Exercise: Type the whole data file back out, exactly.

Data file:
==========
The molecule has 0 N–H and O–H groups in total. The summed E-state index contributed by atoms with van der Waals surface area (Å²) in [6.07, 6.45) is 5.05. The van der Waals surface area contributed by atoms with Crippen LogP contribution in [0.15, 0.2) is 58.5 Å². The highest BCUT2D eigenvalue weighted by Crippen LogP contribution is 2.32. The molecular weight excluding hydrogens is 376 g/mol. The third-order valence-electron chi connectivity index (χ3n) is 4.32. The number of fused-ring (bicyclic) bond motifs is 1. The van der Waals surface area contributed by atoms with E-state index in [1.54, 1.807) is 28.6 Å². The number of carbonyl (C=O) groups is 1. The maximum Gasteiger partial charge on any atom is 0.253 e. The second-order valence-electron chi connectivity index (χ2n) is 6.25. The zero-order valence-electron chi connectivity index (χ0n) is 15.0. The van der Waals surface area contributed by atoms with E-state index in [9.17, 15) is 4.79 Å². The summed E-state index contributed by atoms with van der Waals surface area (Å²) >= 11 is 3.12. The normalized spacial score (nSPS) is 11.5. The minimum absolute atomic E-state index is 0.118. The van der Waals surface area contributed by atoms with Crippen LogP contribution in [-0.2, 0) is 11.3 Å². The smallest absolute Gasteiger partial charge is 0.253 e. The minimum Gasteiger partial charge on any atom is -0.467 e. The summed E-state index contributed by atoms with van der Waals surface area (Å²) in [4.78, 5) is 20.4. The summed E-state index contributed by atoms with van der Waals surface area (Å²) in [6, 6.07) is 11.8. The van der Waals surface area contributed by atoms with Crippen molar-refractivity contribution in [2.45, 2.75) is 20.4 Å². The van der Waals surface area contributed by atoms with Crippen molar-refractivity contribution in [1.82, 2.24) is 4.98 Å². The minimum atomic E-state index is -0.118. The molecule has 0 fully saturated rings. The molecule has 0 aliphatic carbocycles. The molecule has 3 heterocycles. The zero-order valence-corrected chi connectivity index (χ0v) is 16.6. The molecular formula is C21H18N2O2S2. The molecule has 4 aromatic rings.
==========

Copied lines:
The molecule has 0 N–H and O–H groups in total. The summed E-state index contributed by atoms with van der Waals surface area (Å²) in [6.07, 6.45) is 5.05. The van der Waals surface area contributed by atoms with Crippen LogP contribution in [0.15, 0.2) is 58.5 Å². The highest BCUT2D eigenvalue weighted by Crippen LogP contribution is 2.32. The molecular weight excluding hydrogens is 376 g/mol. The third-order valence-electron chi connectivity index (χ3n) is 4.32. The number of fused-ring (bicyclic) bond motifs is 1. The van der Waals surface area contributed by atoms with E-state index in [1.54, 1.807) is 28.6 Å². The number of carbonyl (C=O) groups is 1. The maximum Gasteiger partial charge on any atom is 0.253 e. The second-order valence-electron chi connectivity index (χ2n) is 6.25. The zero-order valence-electron chi connectivity index (χ0n) is 15.0. The van der Waals surface area contributed by atoms with E-state index in [9.17, 15) is 4.79 Å². The summed E-state index contributed by atoms with van der Waals surface area (Å²) >= 11 is 3.12. The normalized spacial score (nSPS) is 11.5. The minimum absolute atomic E-state index is 0.118. The van der Waals surface area contributed by atoms with Crippen LogP contribution in [-0.2, 0) is 11.3 Å². The smallest absolute Gasteiger partial charge is 0.253 e. The minimum Gasteiger partial charge on any atom is -0.467 e. The summed E-state index contributed by atoms with van der Waals surface area (Å²) in [4.78, 5) is 20.4. The summed E-state index contributed by atoms with van der Waals surface area (Å²) in [6, 6.07) is 11.8. The van der Waals surface area contributed by atoms with Crippen molar-refractivity contribution in [2.45, 2.75) is 20.4 Å². The van der Waals surface area contributed by atoms with Crippen molar-refractivity contribution in [1.82, 2.24) is 4.98 Å². The minimum atomic E-state index is -0.118. The molecule has 0 fully saturated rings. The molecule has 0 aliphatic carbocycles. The molecule has 3 heterocycles. The zero-order valence-corrected chi connectivity index (χ0v) is 16.6. The molecular formula is C21H18N2O2S2. The molecule has 4 aromatic rings.